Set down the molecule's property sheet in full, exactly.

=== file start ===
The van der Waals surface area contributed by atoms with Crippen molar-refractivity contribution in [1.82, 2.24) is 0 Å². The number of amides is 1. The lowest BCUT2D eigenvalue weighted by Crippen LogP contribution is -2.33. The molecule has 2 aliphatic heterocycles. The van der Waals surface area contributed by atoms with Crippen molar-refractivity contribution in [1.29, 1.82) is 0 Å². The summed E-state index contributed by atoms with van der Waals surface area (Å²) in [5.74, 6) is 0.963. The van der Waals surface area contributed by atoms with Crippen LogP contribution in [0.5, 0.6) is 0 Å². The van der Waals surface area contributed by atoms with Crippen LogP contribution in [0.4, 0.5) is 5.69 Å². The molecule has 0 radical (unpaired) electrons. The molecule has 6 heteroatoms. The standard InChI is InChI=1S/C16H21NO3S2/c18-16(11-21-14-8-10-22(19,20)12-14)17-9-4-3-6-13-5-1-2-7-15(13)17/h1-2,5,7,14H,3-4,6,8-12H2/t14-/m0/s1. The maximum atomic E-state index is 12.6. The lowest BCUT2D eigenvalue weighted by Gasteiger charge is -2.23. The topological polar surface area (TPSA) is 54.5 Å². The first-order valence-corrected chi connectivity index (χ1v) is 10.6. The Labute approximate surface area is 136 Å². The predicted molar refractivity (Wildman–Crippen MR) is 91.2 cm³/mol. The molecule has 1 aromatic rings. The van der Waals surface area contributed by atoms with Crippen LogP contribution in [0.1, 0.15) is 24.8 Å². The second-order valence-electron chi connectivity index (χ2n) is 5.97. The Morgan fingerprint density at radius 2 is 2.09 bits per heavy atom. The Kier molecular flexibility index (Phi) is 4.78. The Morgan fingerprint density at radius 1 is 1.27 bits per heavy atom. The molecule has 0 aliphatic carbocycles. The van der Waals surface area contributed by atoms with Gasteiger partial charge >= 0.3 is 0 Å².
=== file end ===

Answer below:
The van der Waals surface area contributed by atoms with Crippen molar-refractivity contribution in [1.82, 2.24) is 0 Å². The number of amides is 1. The lowest BCUT2D eigenvalue weighted by Crippen LogP contribution is -2.33. The molecule has 2 aliphatic heterocycles. The van der Waals surface area contributed by atoms with Crippen molar-refractivity contribution in [1.29, 1.82) is 0 Å². The summed E-state index contributed by atoms with van der Waals surface area (Å²) in [5.74, 6) is 0.963. The van der Waals surface area contributed by atoms with Crippen LogP contribution in [0.5, 0.6) is 0 Å². The van der Waals surface area contributed by atoms with Crippen LogP contribution in [0.4, 0.5) is 5.69 Å². The molecule has 0 radical (unpaired) electrons. The molecule has 6 heteroatoms. The standard InChI is InChI=1S/C16H21NO3S2/c18-16(11-21-14-8-10-22(19,20)12-14)17-9-4-3-6-13-5-1-2-7-15(13)17/h1-2,5,7,14H,3-4,6,8-12H2/t14-/m0/s1. The maximum atomic E-state index is 12.6. The lowest BCUT2D eigenvalue weighted by Gasteiger charge is -2.23. The topological polar surface area (TPSA) is 54.5 Å². The first-order valence-corrected chi connectivity index (χ1v) is 10.6. The Labute approximate surface area is 136 Å². The predicted molar refractivity (Wildman–Crippen MR) is 91.2 cm³/mol. The molecule has 1 aromatic rings. The van der Waals surface area contributed by atoms with Crippen LogP contribution in [0.1, 0.15) is 24.8 Å². The second-order valence-electron chi connectivity index (χ2n) is 5.97. The Morgan fingerprint density at radius 2 is 2.09 bits per heavy atom. The Kier molecular flexibility index (Phi) is 4.78. The Morgan fingerprint density at radius 1 is 1.27 bits per heavy atom. The molecule has 0 aliphatic carbocycles. The van der Waals surface area contributed by atoms with Gasteiger partial charge >= 0.3 is 0 Å².